Jeffery Timmons of Babson College in Massachusetts developed the Timmons Model of Entrepreneurship as his doctorate thesis at Harvard University. Further research and case studies have since then enhanced this model as a guide for entrepreneurs to increase their chances of success.
The Opportunity Factor
The Timmons model of entrepreneurship states that entrepreneurship is opportunity driven, or that the market shapes the opportunity. A good idea is not necessarily a good business opportunity and the underlying market demand determines the potential of the idea. An idea becomes viable only when it remains anchored in products or services that create or add value to customers, and remains attractive, durable, and timely.
Unlike conventional entrepreneurship models that start with a business plan and identify an opportunity, the Timmons model starts with a market opportunity. The business plan and the financing receive secondary importance, and come only after identification of a viable opportunity. The model holds that a sound business opportunity would readily receive financing, and identification of the opportunity first makes the business plan failure-proof.
The Team Factor
Once the entrepreneur identifies an opportunity, he or she works to start a business by putting together the team and gathering the required resources. The size and nature of the opportunity determines the size and shape of the team.
The Timmons model places special importance on the team and considers a good team indispensable for success. A bad team can waste a great idea. Among all resources, only a good team can unlock a higher potential with any opportunity and manage the pressure related to growth.
The two major roles of the team, relative to the other critical factors are:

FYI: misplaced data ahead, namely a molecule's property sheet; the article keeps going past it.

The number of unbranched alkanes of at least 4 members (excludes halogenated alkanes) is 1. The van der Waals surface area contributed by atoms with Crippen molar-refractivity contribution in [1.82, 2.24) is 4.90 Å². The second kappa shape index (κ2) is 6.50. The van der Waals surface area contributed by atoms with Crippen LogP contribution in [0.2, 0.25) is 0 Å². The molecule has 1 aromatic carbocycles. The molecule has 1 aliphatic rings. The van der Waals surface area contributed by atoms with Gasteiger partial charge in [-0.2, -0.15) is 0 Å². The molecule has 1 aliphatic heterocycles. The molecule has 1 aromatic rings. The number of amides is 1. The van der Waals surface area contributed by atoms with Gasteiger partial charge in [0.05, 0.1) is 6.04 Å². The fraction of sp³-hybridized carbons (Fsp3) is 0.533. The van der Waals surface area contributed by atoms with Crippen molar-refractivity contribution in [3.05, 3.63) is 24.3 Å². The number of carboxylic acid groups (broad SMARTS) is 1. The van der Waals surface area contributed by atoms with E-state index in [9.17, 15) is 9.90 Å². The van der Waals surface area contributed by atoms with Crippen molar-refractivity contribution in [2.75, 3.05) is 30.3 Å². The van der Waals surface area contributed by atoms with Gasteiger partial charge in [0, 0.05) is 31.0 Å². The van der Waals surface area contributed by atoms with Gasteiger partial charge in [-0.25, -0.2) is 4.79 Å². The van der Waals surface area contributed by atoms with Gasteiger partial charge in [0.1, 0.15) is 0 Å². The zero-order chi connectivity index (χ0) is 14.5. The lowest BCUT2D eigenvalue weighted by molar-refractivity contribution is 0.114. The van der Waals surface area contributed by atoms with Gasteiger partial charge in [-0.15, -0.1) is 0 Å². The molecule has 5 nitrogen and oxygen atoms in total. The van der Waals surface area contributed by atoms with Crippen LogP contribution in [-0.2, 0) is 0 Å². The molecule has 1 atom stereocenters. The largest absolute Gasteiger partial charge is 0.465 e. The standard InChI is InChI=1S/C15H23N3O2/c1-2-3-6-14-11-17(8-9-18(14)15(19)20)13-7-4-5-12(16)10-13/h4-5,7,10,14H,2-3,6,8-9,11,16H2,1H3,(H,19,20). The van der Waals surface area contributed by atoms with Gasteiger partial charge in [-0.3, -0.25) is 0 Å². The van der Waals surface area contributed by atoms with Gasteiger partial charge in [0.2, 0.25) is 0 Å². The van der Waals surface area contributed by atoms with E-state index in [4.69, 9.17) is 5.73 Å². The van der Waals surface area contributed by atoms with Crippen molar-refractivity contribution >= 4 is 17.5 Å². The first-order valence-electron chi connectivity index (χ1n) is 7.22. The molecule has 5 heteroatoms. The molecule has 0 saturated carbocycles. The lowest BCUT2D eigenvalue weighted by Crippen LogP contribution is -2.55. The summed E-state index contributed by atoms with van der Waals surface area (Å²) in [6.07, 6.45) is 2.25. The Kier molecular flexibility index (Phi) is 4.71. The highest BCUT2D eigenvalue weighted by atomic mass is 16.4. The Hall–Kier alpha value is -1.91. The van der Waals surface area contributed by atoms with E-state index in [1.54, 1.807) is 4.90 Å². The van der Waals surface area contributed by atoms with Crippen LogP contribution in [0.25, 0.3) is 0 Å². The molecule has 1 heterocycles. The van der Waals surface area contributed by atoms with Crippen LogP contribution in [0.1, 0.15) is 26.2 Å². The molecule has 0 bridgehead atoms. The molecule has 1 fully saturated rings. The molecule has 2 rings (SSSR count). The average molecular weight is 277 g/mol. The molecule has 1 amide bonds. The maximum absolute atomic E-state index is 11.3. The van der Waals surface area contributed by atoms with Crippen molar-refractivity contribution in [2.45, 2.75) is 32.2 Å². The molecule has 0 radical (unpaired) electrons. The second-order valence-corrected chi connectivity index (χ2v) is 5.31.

- Removing the ambiguity and uncertainty of the opportunity by applying creativity.
- Providing leadership to manage the available resources in the most effective manner by interacting with exogenous forces and the capital market context that keeps changing constantly.
The Timmons model holds the entrepreneur’s ability to conjure up a great team as a major factor of business success. Great teams, however, always remain scarce and the responsibility is on the entrepreneur to coach team members to excel.
The Resources Factor
The Timmons model discounts the popular notion than extensive resources reduce the risk of starting a venture and encourages bootstrapping or starting with the bare minimal requirements as a way to attain competitive advantages. The advantages of bootstrapping include:
- Drives down market cost
- Instills discipline and leanness in the organization
- Encourages creative resources to achieve more with the limited amount of money and other resources available
Some of the practical applications of bootstrapping include leasing instead of buying equipment, working out of a garage instead of rented space, and the like.
Like the formation of the team, the size and type of opportunity determine the level and extent of resources required. While good resources remain scarce, businesses with high potential opportunities and a good management team will have no problem attracting money and other resources.
The entrepreneur works to “minimize and control” rather than “maximize and own.” The role of the entrepreneur in managing resources includes building a good resource base to draw from when required and drawing up a business plan through a “fit and balance” method that balances the available resources with the opportunity and the potential of the team.
A Reality Check
Many entrepreneurs try to have all resources in place before starting a new venture. The Timmons model of entrepreneurship discounts this notion and holds only three factors as crucial: a market driven opportunity, availability of a good team and adequate resources. These three critical factors of entrepreneurship remain interlinked, with any change in one factor having an impact on the other two.
The reality is that opportunity, team, and resources seldom match. The Timmons model considers the major role of the entrepreneur to effect a match of the three critical factors of entrepreneurship at the correct time. Success of the business venture depends on the ability of the entrepreneur to ensure balance by applying creativity and leadership, and by maintaining effective communications.
- Timmons, Jeffry, A.; Zacharakis, Andrew, and Spinelli, Stephen. (2004). Business Plans That Work: A Guide For Small Business. McGraw Hill.
- ceotactics.net. The Entrepreneurial Process – Part 3 The Timmons Model
- Minniti, Maria, et. al. (2006). Entrepreneurship: The Engine of Growth. Praeger Perspectives
- Images by the author N Nayab